In His Grip,
Pastor Matt W.
Moses has finished his farewell address to the Israelites. Soon he will die...or as scripture tells us, he will be gathered up to his people. After that Joshua will lead the Israelites into the promised land. But Moses had a couple of things left to say. God gave Moses another message, one that brings Moses a measure of sadness and perhaps a bit of anger. We read this in 31:16. The Israelites will indeed cross over into the promised land and shortly thereafter they will prostitute themselves to foreign gods and idols. What we see a prediction of is spiritual adultery and physical immorality. Israel will become entangled in the worship of the Canaanite gods Baal and Asherah. Moses has done all he can to steer the Israelites on the right path and in the right direction. But Israel has a propensity to turn away from the Lord. Despite all they have seen and experienced they are not well grounded in the Lord. Moses even gathered the elders and warned them. He had commissioned Joshua as the Lord had commanded him. He had read the book of the law to the people. He even wrote and sang for them a song of warning; one they were to learn and sing. And it is a long song. Even Martin Luther, who wrote some long songs didn't write one this long! Within this song we see praise and adoration for the Lord. There is history, a reminder of God's provision for His people, and a reminder of the blessings the Lord had given to them. But we also see in this song rejection, consequences, and mention of the evil one along with God's wrath and judgement. There is a flash of vengeance, a reminder that God is sovereign and victory for those who return to the Lord.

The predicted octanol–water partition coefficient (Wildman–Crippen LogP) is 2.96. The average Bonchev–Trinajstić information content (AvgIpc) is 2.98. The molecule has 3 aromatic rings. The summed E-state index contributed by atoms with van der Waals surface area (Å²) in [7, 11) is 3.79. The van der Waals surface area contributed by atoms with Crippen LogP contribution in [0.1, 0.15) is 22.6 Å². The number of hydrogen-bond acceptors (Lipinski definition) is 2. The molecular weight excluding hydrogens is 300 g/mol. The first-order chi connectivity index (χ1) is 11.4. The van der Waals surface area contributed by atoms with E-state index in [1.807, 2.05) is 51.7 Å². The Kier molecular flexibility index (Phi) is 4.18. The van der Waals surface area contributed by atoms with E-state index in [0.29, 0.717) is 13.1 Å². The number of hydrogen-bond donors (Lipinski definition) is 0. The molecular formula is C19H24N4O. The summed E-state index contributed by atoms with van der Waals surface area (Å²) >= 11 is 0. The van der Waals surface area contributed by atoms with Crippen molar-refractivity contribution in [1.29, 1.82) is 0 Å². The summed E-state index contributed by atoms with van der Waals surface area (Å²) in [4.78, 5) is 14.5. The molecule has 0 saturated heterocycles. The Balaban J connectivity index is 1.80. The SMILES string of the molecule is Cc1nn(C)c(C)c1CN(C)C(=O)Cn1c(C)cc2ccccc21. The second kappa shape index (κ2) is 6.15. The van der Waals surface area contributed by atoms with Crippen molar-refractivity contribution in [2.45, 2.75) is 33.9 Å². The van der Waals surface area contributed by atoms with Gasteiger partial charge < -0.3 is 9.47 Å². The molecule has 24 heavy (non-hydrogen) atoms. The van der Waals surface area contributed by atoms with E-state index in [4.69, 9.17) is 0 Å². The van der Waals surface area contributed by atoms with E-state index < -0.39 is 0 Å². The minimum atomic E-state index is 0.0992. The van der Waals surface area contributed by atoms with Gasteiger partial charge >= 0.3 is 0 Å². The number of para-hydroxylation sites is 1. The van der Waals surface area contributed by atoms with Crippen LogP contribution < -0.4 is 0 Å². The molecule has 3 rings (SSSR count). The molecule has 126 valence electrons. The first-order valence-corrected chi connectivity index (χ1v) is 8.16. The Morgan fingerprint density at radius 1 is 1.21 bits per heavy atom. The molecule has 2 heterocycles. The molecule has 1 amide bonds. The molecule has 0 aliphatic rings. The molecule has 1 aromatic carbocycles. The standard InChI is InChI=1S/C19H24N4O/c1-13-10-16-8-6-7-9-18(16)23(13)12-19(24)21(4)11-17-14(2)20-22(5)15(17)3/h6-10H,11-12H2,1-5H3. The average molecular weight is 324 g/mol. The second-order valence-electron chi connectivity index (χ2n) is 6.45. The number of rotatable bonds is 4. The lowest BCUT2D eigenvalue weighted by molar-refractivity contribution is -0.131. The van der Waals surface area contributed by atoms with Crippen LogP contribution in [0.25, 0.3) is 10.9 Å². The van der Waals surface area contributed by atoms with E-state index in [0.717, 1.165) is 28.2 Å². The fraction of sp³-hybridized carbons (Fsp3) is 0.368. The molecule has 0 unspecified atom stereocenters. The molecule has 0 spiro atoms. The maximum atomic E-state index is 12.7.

Moses encouraged the Israelites to learn the song and teach it to future generations. Verse 47 is a stark reminder of just how serious God is about obedience. Listen to these words. Picture yourself standing in the crowd as Moses and Joshua sing the song. “These are not just words for you...they are your life. By them you will live long in the land you are crossing the Jordan to possess.” These words are your life! The Word of God is the life of God's people, just as God is our life. God's Word communicates to us the truth about God and His blessings. To receive and obey the Word is to share in the life of God. Jesus reminded us of this when He said, “It is written man shall not live on bread alone but on every word that comes from the mouth of God.” Matthew 4:4. And He was quoting Deuteronomy 8:3.
We have come to the end of an era. The time has come for Moses to leave the camp for the last time. He will go alone, no Joshua or Aaron. Only the Lord will go with him. But before he goes, he will bless the twelve tribes of Israel. Moses took on the role of the patriarch of the family, blessing each of his sons. The song Moses sang to the Israelites was a lesson in theology, history, personal and corporate obedience, and some strong warnings. But here, the blessings are filled with mercy and grace. We have already seen the “blessings” Jacob gave to his twelve sons. His blessings revealed their hidden character and exposed sins. Moses begins and ends his blessings with bookends that once again praise the Lord for all he is worth. Moses cannot help himself when he is extolling the greatness of the Lord. He named every tribe in the blessings but Simeon. They would become a part of Judah.